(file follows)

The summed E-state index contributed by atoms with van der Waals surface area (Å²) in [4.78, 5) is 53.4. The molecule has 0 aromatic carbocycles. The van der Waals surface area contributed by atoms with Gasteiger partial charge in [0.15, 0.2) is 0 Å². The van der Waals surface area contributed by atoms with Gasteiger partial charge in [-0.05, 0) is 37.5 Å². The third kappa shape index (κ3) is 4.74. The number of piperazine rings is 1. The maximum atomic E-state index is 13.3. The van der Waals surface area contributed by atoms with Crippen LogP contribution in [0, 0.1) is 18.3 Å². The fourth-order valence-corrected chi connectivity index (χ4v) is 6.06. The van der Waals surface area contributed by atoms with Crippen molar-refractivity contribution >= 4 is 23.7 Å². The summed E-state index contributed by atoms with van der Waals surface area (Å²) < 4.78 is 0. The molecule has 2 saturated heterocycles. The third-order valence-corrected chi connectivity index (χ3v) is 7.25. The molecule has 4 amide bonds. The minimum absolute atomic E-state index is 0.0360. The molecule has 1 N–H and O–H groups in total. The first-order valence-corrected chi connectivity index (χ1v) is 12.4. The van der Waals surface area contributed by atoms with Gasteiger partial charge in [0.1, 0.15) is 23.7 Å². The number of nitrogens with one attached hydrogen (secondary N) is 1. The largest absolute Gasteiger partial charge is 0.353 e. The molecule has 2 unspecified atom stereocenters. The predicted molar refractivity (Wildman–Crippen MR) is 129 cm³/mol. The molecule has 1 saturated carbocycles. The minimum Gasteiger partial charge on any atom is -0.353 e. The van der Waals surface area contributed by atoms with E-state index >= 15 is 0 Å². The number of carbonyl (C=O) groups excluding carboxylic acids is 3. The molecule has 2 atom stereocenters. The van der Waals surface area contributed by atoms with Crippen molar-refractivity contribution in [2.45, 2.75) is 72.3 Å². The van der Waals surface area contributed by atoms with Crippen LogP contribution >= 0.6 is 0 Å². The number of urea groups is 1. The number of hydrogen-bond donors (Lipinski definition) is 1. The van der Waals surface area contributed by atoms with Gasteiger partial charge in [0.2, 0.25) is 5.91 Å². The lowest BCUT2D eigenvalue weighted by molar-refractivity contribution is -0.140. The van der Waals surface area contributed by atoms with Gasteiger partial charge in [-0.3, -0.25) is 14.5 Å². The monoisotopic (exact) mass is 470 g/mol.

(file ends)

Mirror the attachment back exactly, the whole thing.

The summed E-state index contributed by atoms with van der Waals surface area (Å²) in [4.78, 5) is 53.4. The molecule has 0 aromatic carbocycles. The van der Waals surface area contributed by atoms with Gasteiger partial charge in [0.15, 0.2) is 0 Å². The van der Waals surface area contributed by atoms with Gasteiger partial charge in [-0.05, 0) is 37.5 Å². The third kappa shape index (κ3) is 4.74. The number of piperazine rings is 1. The maximum atomic E-state index is 13.3. The van der Waals surface area contributed by atoms with Crippen LogP contribution in [0, 0.1) is 18.3 Å². The fourth-order valence-corrected chi connectivity index (χ4v) is 6.06. The van der Waals surface area contributed by atoms with Crippen molar-refractivity contribution >= 4 is 23.7 Å². The summed E-state index contributed by atoms with van der Waals surface area (Å²) < 4.78 is 0. The molecule has 2 saturated heterocycles. The third-order valence-corrected chi connectivity index (χ3v) is 7.25. The molecule has 4 amide bonds. The minimum absolute atomic E-state index is 0.0360. The molecule has 1 N–H and O–H groups in total. The first-order valence-corrected chi connectivity index (χ1v) is 12.4. The van der Waals surface area contributed by atoms with Gasteiger partial charge in [0.1, 0.15) is 23.7 Å². The number of nitrogens with one attached hydrogen (secondary N) is 1. The largest absolute Gasteiger partial charge is 0.353 e. The molecule has 2 unspecified atom stereocenters. The predicted molar refractivity (Wildman–Crippen MR) is 129 cm³/mol. The molecule has 1 saturated carbocycles. The minimum Gasteiger partial charge on any atom is -0.353 e. The van der Waals surface area contributed by atoms with E-state index >= 15 is 0 Å². The number of carbonyl (C=O) groups excluding carboxylic acids is 3. The molecule has 2 atom stereocenters. The van der Waals surface area contributed by atoms with Crippen molar-refractivity contribution in [2.45, 2.75) is 72.3 Å². The van der Waals surface area contributed by atoms with Crippen LogP contribution >= 0.6 is 0 Å². The number of urea groups is 1. The number of hydrogen-bond donors (Lipinski definition) is 1. The van der Waals surface area contributed by atoms with Gasteiger partial charge in [0.2, 0.25) is 5.91 Å². The lowest BCUT2D eigenvalue weighted by molar-refractivity contribution is -0.140. The van der Waals surface area contributed by atoms with Gasteiger partial charge in [-0.3, -0.25) is 14.5 Å². The monoisotopic (exact) mass is 470 g/mol.